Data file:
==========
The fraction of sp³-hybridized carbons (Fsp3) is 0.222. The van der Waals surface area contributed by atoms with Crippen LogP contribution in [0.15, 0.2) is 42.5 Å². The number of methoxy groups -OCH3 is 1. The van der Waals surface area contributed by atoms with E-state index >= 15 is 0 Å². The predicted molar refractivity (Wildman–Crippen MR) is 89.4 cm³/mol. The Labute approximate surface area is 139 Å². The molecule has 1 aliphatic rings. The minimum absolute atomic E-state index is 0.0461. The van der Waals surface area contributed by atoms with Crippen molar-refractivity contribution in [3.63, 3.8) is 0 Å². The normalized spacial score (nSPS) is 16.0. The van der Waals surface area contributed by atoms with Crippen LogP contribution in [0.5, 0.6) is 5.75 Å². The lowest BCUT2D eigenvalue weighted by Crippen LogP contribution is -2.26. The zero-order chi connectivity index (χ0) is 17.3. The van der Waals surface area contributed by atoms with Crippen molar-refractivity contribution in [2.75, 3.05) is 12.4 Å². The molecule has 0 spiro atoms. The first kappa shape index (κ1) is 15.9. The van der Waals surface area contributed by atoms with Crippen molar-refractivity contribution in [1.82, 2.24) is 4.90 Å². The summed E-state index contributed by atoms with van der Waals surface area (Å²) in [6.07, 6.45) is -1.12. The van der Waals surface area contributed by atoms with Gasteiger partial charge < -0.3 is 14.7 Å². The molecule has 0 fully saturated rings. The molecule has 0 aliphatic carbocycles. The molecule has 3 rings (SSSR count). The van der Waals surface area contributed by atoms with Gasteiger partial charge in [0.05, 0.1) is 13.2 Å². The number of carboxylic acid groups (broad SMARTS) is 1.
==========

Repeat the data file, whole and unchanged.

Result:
The fraction of sp³-hybridized carbons (Fsp3) is 0.222. The van der Waals surface area contributed by atoms with Crippen LogP contribution in [0.15, 0.2) is 42.5 Å². The number of methoxy groups -OCH3 is 1. The van der Waals surface area contributed by atoms with E-state index >= 15 is 0 Å². The predicted molar refractivity (Wildman–Crippen MR) is 89.4 cm³/mol. The Labute approximate surface area is 139 Å². The molecule has 1 aliphatic rings. The minimum absolute atomic E-state index is 0.0461. The van der Waals surface area contributed by atoms with Crippen molar-refractivity contribution in [3.63, 3.8) is 0 Å². The normalized spacial score (nSPS) is 16.0. The van der Waals surface area contributed by atoms with Crippen LogP contribution in [0.5, 0.6) is 5.75 Å². The lowest BCUT2D eigenvalue weighted by Crippen LogP contribution is -2.26. The zero-order chi connectivity index (χ0) is 17.3. The van der Waals surface area contributed by atoms with Crippen molar-refractivity contribution in [2.75, 3.05) is 12.4 Å². The molecule has 0 spiro atoms. The first kappa shape index (κ1) is 15.9. The van der Waals surface area contributed by atoms with Crippen molar-refractivity contribution in [1.82, 2.24) is 4.90 Å². The summed E-state index contributed by atoms with van der Waals surface area (Å²) in [6.07, 6.45) is -1.12. The van der Waals surface area contributed by atoms with Gasteiger partial charge < -0.3 is 14.7 Å². The molecule has 0 fully saturated rings. The molecule has 0 aliphatic carbocycles. The molecule has 3 rings (SSSR count). The van der Waals surface area contributed by atoms with Gasteiger partial charge in [0.05, 0.1) is 13.2 Å². The number of carboxylic acid groups (broad SMARTS) is 1.